Swan River

It was a bright, sunny 0 F (-17C) when I walked up the trail to visit the Trumpeter Swans at Sucker Lake creek, the only open water in this area of the metro.  The snow didn’t so much crunch as it squeaked under my feet, but the cold doesn’t seem to bother the waterfowl at all.

The scene looked much like it did last January, but there were only a fraction of the swans I saw then.

The scene looked much like it did last January, but there were only a fraction of the swans I saw then.

Swans glided gracefully along the slow-moving creek above and below the bridge across it.  Beavers have been hard at work in this area, felling the birch trees; I wonder if this will impact the creek flow at some point this winter.

Their muted trumpets playing back and forth across the creek sounded like the brass solos of some orchestral piece.

Their muted trumpets playing back and forth across the creek sounded like the brass solos of some orchestral piece.

Swans seemed to stick together in small family groups.

Swans seemed to stick together in small family groups.

It is amazing how quickly they acclimate to the presence of humans just a few feet away.

It is amazing how quickly they acclimate to the presence of humans just a few feet away. Perhaps the same birds were here last year; the young ones (grayer) probably take their cues from the adults.

I didn't stay too long today; my hands and feet were cold.

I didn’t stay too long today; my hands and feet were cold. Only 6 days from the solstice, this is as high as the sun gets at 45 degrees north latitude at noon (21.5 degrees from the horizon).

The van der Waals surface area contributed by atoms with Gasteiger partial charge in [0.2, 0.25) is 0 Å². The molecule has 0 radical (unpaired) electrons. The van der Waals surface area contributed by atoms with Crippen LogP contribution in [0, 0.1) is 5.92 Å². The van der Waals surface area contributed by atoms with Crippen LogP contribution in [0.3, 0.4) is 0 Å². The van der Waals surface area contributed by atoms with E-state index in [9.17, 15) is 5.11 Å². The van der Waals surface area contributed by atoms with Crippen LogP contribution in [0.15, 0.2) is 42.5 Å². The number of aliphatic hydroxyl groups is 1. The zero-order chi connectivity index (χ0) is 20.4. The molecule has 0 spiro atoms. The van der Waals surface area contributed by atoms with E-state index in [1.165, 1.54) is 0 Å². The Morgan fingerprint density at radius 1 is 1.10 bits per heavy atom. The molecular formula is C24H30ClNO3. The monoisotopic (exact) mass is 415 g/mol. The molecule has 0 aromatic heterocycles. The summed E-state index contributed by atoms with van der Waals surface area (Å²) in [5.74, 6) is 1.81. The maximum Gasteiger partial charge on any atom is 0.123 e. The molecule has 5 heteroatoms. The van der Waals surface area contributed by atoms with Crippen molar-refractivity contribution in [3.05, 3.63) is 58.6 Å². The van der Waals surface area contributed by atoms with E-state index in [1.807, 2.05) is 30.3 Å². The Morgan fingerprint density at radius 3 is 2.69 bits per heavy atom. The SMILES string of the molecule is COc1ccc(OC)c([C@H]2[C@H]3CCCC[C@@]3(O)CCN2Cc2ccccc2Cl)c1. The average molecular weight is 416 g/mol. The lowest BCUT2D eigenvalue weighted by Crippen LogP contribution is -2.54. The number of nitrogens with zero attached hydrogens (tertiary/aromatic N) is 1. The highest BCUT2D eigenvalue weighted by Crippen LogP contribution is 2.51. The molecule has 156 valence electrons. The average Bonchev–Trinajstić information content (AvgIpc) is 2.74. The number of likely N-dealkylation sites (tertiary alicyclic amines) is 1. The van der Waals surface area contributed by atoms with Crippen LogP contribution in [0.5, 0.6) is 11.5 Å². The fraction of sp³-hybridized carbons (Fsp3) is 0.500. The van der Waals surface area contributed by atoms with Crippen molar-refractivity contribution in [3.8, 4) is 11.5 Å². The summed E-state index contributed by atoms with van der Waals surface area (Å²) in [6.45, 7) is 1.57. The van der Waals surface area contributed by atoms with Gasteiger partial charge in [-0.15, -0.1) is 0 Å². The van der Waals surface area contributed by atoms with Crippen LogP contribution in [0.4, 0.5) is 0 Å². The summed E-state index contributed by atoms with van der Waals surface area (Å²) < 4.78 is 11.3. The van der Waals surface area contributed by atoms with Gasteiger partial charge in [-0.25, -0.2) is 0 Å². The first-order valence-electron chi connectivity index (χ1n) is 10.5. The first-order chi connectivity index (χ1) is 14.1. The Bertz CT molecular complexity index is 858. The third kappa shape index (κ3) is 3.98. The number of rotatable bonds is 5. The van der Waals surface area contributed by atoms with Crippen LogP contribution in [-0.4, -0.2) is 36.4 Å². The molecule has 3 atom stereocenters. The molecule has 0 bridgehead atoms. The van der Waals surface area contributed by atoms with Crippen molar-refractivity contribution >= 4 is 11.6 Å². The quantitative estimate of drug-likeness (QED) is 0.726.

17 thoughts on “Swan River

    • I love the fact that they are such big but graceful birds that I can walk right up to. I could have filled the field of the photo with their head or even eyeball. That’s a treat!

    • Thanks, Montucky. Yeah, for photo shoots on days like that, I need better gloves. Ski gloves are too cumbersome to focus with the shutter release.

  1. They are just beautiful. Are there a lot of pairs with cygnets in the spring? They are my favourite babies. Winter photography is all about cold hands. I think what we need is 2 pairs of gloves. A thin inner and a thick outer glove that you remove. I haven’t found the right combo yet, still looking.

    • The swan pairs don’t stay around this creek area to raise their chicks — I only see the end results in the fall and winter when they move back here. I’m not sure where exactly these swans breed. I have glove liners, but what a pain putting the big mitt on and off. Easier just to tolerate the cold hands.

  2. Way down upon the Swane River (apologies to Stephen Foster)…I love your photos of the swans, Sue. I particularly liked the one with the three swans–the body and bill positions are beautiful, almost like a ballet.

    • I knew I could count on you to “get” the title reference, and yes, I should have spelled it “Swane” instead (got to think like Mike!). You’re right, the trio is forming a geometric figure — an equilateral triangle.

  3. As a Florida gal I just wanted to let you know how much I love reading your articles and seeing your photos. I in particular love the ones that include birds, and shots of seasons that are not quite so prominent down here! This one with the swans, ducks, and snow just makes my day. I also really appreciate the facts/info on the many subjects you cover. It’s always nice to learn something new!

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